"On 15 September, 2016, Little, Brown & Company announced a new book by James Patterson and Derek Nikitas, entitled The Murder of Stephen King. On 22 September, 2016, it was announced that this work would be withdrawn, because the authors "didn't want to cause Stephen King or his family any trouble." (www.thewrap.com)."
I had already been thinking about the ways in which the figure of the horror writer was used in works of horror fiction, from S.K.s various avatars to depictions of Mary Shelley. The saga of this aborted book crystalised these thoughts into another wildly ambitious research project, that led to me finally watching a whole episode of Quantum Leap. Trust me: real horror writers wear muslin.
Electronic copies of Midnight Echo #12 may be acquired here or even here.
The inspiration for this work was very simple. I was reading the original King In Yellow tale cycle by Robert W Chambers-- you know, the one that predates Lovecraft and has nothing to do with the mythos at all-- in the grip of a mild fever.
"A paradox awaits their eyes,
A courtier in beggar's guise.
A ragged, jagged, mad array
and yet suggestive of the day
when I, perhaps, was much like them.
A most ingenious strategem!..."
Demonic Industries is an initiative by some literary-minded folk including my fellow Theatre of Blood alumni Irving Gregory. It stages readings, performances and lectures "...exploring the erotic, exemplum and extraordinary around us." These take place on Sunday evenings at the old Temperance Society hall, 122 Smith Street, Summer Hill, Sydney. Like everything else in the inner city, it has been converted into a quirky bar.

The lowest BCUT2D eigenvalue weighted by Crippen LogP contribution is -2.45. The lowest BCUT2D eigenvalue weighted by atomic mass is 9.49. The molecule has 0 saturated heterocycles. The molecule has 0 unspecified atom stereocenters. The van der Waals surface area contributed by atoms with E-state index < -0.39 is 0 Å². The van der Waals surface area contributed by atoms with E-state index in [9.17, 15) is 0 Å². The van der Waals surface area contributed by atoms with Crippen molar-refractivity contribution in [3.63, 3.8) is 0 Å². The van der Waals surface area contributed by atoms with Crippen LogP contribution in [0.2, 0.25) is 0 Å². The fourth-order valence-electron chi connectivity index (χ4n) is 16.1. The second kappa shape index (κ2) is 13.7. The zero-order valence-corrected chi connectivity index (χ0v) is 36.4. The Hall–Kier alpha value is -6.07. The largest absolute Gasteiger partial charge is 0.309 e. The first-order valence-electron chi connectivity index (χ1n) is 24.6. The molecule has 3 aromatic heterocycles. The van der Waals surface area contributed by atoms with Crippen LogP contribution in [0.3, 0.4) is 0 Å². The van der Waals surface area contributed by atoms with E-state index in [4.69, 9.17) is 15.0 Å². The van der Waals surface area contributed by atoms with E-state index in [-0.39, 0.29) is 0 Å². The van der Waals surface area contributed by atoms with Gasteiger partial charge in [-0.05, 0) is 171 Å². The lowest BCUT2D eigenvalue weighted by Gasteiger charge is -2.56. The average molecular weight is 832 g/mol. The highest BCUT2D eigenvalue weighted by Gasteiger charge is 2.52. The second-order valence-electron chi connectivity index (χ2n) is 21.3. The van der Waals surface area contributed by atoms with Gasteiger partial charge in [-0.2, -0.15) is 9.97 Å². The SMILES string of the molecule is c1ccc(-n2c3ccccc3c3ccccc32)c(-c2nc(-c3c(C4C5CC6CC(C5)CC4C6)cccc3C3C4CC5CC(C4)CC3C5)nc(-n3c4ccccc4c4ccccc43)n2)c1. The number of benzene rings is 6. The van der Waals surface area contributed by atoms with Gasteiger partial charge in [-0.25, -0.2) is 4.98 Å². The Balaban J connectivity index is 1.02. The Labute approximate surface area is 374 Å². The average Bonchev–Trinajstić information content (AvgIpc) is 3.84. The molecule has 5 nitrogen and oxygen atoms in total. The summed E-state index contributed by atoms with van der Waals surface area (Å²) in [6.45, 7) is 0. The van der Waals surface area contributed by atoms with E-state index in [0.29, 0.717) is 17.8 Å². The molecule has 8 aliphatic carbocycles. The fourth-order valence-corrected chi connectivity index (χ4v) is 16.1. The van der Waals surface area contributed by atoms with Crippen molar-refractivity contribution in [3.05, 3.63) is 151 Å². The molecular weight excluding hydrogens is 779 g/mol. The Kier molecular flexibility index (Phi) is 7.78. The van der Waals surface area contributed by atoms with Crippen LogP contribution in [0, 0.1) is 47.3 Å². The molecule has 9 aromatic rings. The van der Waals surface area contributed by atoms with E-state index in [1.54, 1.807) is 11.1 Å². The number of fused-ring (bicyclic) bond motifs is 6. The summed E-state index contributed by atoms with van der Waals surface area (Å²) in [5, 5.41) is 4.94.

In keeping with the theme, I will be performing "The Kite", "The Cat's Cortege" and "The Necromancer's Question". I may reprise "Tattered Livery" from Conflux 13, if there is time. So come along, and you will also catch "What the Caretaker Saw" by an as yet unknown presenter!
Editor Charles Danny Lovecraft, compositor David E. Schultz and designer David Schembri all did a wonderful job with this release, which has been described as "...a rich, eccentric miscellany of dark music, skilfully crafted and strangely wrought." (Ann K. Schwader) and "...a carnival of life's cruel and grotesque side, with much pageantry and dark laughter." (K, J. Bishop). It includes such oddities as the Rhysling-nominated "The Kite" and "The Soldier's Return", as well as "The Feast of Mistrust", which has been described as "an involuntary epic" (me, in the instalment I wrote for the Blood and Spades column in the HWA newsletter). The entire Predation City triptych, consisting of "The Bat's Boudoir", "The Cat's Cortege" and "The Rat's Repast". Perfomance pieces, such as "The Torturer's Confession".
Nicely illustrated, if I do say so myself, including an interview and a bibliography that was comprehensive at the time, I am still as pleased as punch with this volume. In fact, I'm going to share with you the very first poem it includes.
The DEAD leave no token
But DECAY and fade:
Shall our bond be broken
By this new DECAYed?
O lest our lives resume
DeluDEAD and faDEAD,
I declare this volume
to be DEAD DECAY DEAD.
Should you wish to explore, http://www.preapress.com/books.php?